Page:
The Culture of Toleration in Diverse Societies: Reasonable Toleration

By Mckinnon Catriona; Dario Castiglione | Go to book overview

4
Toleration, justice and reason

Rainer Forst

In contemporary debates about the idea and the problems of a multicultural society the concept of toleration plays a major but by no means clear and uncontested role. For some, it is a desirable state of mutual respect or esteem, while for others it is at best a pragmatic and at worst a repressive relation between persons or groups.

In the following, I want to suggest an understanding of toleration that both explains and avoids these ambiguities. First, I distinguish between a general concept and various more specific conceptions of toleration.1 This brief discussion shows that the concept of toleration is marked by two paradoxes that a conception of toleration should be able to resolve. On that basis, four paradigmatic conceptions of toleration are outlined, but I argue in favour of one of them, the 'respect conception', on normative grounds, while subsequently I draw out its epistemological implications. The central thesis that I put forward is that toleration is a virtue of justice and a demand of reason. The conclusion takes up again the two paradoxes mentioned at the beginning and how they are solved by the conception I propose.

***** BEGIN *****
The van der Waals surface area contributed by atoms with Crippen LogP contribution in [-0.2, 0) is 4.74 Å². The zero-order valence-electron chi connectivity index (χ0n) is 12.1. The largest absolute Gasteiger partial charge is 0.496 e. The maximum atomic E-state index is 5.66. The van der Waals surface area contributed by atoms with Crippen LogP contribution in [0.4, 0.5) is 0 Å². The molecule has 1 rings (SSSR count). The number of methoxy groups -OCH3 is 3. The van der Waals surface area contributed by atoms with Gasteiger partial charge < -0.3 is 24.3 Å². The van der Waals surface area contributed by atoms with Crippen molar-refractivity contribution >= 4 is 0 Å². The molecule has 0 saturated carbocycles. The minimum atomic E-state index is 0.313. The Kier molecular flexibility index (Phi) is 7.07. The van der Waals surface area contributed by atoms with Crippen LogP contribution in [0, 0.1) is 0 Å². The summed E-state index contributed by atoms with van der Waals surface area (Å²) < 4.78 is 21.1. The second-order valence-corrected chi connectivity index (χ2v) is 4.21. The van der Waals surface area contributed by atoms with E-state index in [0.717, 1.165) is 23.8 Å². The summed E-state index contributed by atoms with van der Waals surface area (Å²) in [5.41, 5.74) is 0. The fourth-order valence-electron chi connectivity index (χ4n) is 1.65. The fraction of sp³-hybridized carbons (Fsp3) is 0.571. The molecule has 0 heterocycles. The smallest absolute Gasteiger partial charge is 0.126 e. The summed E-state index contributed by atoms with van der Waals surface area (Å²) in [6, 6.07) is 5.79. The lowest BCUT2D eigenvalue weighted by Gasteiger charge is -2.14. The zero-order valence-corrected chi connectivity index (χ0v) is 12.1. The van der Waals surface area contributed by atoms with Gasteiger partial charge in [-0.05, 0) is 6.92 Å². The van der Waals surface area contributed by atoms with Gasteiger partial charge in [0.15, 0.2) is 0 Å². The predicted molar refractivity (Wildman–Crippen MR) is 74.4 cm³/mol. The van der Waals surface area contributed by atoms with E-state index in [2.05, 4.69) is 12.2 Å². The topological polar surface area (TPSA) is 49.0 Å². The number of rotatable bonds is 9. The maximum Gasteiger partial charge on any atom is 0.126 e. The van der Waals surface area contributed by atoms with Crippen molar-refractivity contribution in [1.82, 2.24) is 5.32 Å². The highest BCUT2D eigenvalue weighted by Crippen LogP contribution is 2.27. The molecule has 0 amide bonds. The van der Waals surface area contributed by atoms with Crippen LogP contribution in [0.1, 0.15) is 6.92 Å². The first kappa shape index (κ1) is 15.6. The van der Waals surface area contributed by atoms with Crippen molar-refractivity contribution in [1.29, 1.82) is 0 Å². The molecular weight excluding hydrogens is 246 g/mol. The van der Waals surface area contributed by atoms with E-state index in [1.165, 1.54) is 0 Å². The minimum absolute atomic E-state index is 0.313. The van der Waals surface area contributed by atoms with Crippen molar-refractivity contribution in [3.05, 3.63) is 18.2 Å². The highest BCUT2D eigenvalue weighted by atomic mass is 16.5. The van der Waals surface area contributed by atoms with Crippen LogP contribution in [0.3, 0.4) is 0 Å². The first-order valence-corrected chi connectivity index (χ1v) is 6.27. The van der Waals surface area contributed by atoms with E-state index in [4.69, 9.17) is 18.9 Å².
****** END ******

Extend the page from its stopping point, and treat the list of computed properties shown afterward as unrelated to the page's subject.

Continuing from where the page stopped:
The concept of toleration and its paradoxes

The general concept of toleration should be explained by six characteristics, which I shall briefly outline below.

(1) First, there is always a particular 'context of toleration'. This refers, on the one hand, to the relation between the tolerator and the tolerated: for instance, between parents and children, between friends, between members of a religious community, between citizens, and even between 'strangers', who share none of these more specific contexts. Depending on these contexts, the reasons for toleration and for its limits can differ. On the other hand, the question arises as to whether the subjects of toleration are individuals or groups or 'the state', as well as whether the objects of toleration are practices, single acts, or beliefs, to name just a few possibilities.

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